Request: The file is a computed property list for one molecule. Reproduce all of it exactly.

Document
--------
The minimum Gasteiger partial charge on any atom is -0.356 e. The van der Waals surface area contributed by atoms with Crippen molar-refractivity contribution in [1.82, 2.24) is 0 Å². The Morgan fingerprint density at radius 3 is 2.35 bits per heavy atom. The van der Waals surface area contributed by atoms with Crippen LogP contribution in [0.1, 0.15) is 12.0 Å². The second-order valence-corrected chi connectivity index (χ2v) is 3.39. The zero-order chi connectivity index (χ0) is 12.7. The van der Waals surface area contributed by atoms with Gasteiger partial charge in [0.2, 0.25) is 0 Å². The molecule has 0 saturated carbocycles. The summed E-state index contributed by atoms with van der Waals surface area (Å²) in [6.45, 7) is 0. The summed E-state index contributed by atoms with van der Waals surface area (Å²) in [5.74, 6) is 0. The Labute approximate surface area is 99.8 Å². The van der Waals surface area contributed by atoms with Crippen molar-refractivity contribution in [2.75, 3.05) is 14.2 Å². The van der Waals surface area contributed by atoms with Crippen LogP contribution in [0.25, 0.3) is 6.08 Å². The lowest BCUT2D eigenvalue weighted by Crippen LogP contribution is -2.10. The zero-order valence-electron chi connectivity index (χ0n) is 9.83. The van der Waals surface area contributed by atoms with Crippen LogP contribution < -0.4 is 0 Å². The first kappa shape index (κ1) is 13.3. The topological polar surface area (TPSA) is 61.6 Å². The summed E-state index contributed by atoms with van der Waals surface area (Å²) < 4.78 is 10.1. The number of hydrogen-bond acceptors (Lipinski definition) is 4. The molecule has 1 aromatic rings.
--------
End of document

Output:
The minimum Gasteiger partial charge on any atom is -0.356 e. The van der Waals surface area contributed by atoms with Crippen molar-refractivity contribution in [1.82, 2.24) is 0 Å². The Morgan fingerprint density at radius 3 is 2.35 bits per heavy atom. The van der Waals surface area contributed by atoms with Crippen LogP contribution in [0.1, 0.15) is 12.0 Å². The second-order valence-corrected chi connectivity index (χ2v) is 3.39. The zero-order chi connectivity index (χ0) is 12.7. The van der Waals surface area contributed by atoms with Gasteiger partial charge in [0.2, 0.25) is 0 Å². The molecule has 0 saturated carbocycles. The summed E-state index contributed by atoms with van der Waals surface area (Å²) in [6.45, 7) is 0. The summed E-state index contributed by atoms with van der Waals surface area (Å²) in [5.74, 6) is 0. The Labute approximate surface area is 99.8 Å². The van der Waals surface area contributed by atoms with Crippen molar-refractivity contribution in [2.75, 3.05) is 14.2 Å². The van der Waals surface area contributed by atoms with Crippen LogP contribution in [0.25, 0.3) is 6.08 Å². The lowest BCUT2D eigenvalue weighted by Crippen LogP contribution is -2.10. The zero-order valence-electron chi connectivity index (χ0n) is 9.83. The van der Waals surface area contributed by atoms with Crippen LogP contribution < -0.4 is 0 Å². The first kappa shape index (κ1) is 13.3. The topological polar surface area (TPSA) is 61.6 Å². The summed E-state index contributed by atoms with van der Waals surface area (Å²) < 4.78 is 10.1. The number of hydrogen-bond acceptors (Lipinski definition) is 4. The molecule has 1 aromatic rings.